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SECRETARY OF THE INTERIOR.
DEPARTMENT OF THE INTERIOR,
Washington, D. C., November 22, 1898. SIR: I have the honor to submit herewith the annual report of the Department of the Interior.
Reviewing briefly the work of all the bureaus under the supervision of the Department, I desire to commend to your especial attention the accompanying reports in extensive detail of the Commissioners of Indian Affairs and of the General Land Office.
The Indian Office conducts the philanthropic work of the Government in promoting the civilization, education, and general well being of the Indians. It disburses many millions of dollars and supervises the conduct of the large Indian reservations and the schools.
Without detracting in any wise from the faithful work of former Commissioners, I wish to make acknowledgment of the very able and conscientious conduct of this Bureau by Commissioner W. A. Jones during the past year, which has been in many respects the most trying year in the conduct of Indian affairs since Indian wars ceased. The Commissioner is entitled to the cordial support of all who are interested in the welfare of the Indians.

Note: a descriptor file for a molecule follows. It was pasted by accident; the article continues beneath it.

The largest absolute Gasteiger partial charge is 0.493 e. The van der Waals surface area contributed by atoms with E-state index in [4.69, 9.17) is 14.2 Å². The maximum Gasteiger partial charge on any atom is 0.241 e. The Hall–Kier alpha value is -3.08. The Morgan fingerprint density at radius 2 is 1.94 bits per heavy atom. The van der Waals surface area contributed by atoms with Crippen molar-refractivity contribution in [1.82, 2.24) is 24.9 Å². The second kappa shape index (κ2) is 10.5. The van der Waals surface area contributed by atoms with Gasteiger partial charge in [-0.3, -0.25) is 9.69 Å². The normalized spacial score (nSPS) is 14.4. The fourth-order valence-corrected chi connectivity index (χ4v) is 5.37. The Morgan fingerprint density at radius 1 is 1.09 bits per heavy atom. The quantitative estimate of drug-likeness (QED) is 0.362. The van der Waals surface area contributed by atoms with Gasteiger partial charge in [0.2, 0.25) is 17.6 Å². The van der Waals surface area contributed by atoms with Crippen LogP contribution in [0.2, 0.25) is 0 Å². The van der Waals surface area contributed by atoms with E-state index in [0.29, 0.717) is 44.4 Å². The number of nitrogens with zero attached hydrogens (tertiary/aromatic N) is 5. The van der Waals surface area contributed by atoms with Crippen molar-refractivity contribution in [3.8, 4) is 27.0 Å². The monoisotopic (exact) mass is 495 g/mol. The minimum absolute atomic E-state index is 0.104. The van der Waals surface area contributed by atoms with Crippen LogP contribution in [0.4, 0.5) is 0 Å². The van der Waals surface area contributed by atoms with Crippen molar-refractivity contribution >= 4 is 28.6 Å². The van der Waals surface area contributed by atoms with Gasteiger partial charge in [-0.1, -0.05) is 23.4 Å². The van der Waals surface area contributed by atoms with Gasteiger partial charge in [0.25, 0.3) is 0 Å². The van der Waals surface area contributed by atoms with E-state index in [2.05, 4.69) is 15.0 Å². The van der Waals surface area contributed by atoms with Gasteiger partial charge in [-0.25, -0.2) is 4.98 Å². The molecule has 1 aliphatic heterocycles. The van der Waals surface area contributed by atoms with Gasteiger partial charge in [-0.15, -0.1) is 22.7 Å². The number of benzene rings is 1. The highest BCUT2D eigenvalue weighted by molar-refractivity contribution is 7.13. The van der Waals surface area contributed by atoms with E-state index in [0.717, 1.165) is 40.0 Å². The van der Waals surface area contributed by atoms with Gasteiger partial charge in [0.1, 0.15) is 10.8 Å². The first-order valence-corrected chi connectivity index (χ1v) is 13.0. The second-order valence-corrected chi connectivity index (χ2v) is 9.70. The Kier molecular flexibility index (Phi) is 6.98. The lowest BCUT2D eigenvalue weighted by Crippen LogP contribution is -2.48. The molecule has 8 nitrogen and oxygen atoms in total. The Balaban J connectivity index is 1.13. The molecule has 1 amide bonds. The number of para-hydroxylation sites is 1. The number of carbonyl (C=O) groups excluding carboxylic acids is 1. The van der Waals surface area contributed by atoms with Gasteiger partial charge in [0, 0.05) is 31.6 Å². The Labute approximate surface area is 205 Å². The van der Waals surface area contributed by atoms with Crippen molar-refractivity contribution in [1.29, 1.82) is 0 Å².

I also wish to cordially commend the conduct of the General Land Office by Commissioner Binger Hermann. I am indebted to him and to Director Charles D. Walcott, of the Geological Survey, for most valuable aid in the establishment of the new forestry policy authorized by law, which, if continued, as it doubtless will be, by further liberal aid of Congress, will prove a blessing to the country for all time. I make acknowledgment also for the cheerful and valuable aid always rendered in the conduct of the vast business of the Department by the Assistant Secretaries, the Heads of the various Bureaus, the Chief Clerk of the Department and the chiefs of divisions of the Secretary's office.